Rashômon (1950) | Akira Kurosawa’s celebrated drama continues to fire the imagination

Rashomon (1950)Here’s another of my Top Five re-releases of 2015.

Deservedly taking an honorary Oscar as the most outstanding foreign language film released in the US in 1951, the compelling Japanese drama, Rashômon, ranks among director Akira Kurosawa’s masterpieces. It was the film that brought the director acclaim, established actor Toshiro Mifune as a star, and showed Western audiences just what Japanese cinema was capable of.

In feudal Japan, a bandit (Mifune), a dead samurai (Masayuki Mori), his wife (Machiko Kyō), a woodcutter (Takashi Shimura) and a priest (Minoru Chiaki) give varying accounts of an ambush, rape and a murder. But is anyone telling the truth?

Unfurling his tale of violence and greed through different eyewitnesses presenting contradictory narratives, Kurosawa skilfully examines the nature of truth and experience (basically don’t believe anything you hear), while also turning multiple flashbacks into an art form. A visual feast for the eye and ear, with strong leanings towards minimalism and the experimental, and featuring commanding performances, this is story telling at its most masterful and a hugely influential cinema classic that begs revisiting.

This slideshow requires JavaScript.

The BFI 2015 Blu-ray release features the film restored in high definition, with the follow special features…
• New audio commentary by Kurosawa expert Stuart Galbraith IV
Rashômon at 65 New 34-minute location documentary featuring interviews with former staff from the Daiei-Kyoto Studios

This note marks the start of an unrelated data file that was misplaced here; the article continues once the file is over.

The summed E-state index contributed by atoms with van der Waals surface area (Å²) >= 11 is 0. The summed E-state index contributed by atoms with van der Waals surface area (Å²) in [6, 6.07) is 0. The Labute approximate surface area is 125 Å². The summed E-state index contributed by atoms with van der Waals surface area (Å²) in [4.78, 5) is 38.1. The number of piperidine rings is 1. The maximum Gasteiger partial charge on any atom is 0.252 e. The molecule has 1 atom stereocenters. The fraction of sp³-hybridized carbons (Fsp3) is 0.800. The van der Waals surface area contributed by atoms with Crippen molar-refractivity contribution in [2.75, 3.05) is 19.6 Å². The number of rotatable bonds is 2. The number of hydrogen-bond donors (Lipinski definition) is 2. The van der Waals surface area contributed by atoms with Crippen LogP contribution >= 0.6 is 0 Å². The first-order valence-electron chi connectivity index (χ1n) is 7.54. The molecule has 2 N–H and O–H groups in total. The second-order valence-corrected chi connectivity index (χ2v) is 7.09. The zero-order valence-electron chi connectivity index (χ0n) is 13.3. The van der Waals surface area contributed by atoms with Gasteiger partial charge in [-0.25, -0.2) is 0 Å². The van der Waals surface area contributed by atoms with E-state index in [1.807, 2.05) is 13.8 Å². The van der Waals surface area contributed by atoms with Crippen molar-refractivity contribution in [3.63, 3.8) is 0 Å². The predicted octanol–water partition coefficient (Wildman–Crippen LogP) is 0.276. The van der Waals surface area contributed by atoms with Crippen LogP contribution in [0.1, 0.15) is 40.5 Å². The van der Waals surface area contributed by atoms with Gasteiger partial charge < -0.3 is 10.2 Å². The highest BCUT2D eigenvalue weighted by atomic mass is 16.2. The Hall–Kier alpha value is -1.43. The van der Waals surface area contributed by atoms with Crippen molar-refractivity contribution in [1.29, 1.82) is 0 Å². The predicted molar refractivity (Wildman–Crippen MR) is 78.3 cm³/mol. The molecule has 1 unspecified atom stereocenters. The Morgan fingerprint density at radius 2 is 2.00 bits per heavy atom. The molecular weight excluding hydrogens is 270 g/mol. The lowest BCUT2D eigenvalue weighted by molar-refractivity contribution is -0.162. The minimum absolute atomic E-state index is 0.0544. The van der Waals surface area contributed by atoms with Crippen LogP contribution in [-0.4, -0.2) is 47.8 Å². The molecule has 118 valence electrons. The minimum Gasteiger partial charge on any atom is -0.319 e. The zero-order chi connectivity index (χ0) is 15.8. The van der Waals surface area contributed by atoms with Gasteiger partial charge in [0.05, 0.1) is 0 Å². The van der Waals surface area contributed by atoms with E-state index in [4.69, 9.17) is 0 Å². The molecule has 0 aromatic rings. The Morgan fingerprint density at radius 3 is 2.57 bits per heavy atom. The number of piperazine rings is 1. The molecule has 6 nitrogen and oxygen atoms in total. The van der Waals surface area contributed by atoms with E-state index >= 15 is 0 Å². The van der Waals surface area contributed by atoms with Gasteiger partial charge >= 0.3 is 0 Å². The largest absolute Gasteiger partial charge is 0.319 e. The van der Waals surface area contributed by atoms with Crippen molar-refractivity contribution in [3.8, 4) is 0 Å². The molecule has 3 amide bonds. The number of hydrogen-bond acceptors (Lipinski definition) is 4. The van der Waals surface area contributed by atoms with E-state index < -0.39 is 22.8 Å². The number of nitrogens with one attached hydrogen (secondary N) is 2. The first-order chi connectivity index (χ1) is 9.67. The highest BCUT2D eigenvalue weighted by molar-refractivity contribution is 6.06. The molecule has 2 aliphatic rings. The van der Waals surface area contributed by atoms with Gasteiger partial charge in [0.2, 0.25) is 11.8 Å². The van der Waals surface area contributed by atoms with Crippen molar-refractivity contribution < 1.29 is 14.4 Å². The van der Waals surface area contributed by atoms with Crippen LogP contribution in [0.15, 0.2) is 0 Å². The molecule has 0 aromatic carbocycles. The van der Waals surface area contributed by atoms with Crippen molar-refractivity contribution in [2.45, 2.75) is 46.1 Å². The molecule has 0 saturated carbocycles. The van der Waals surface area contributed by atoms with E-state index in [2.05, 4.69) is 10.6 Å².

John Boorman on Rashômon (6mins)
• Illustrated booklet




About Peter Fuller

Peter Fuller is an award-winning print, radio and television journalist and producer, with over 30 years experience covering film and television, with a special interest in world cinema and popular culture. He is a leading expert on the life and career of Vincent Price and actively promotes the actor's legacy through publications, websites and special events.

Posted on December 31, 2015, in Must-See, World Cinema and tagged , , , , , . Bookmark the permalink. Leave a comment.

Leave a Reply

Fill in your details below or click an icon to log in:

WordPress.com Logo

You are commenting using your WordPress.com account. Log Out / Change )

Twitter picture

You are commenting using your Twitter account. Log Out / Change )

Facebook photo

You are commenting using your Facebook account. Log Out / Change )

Google+ photo

You are commenting using your Google+ account. Log Out / Change )

Connecting to %s

%d bloggers like this: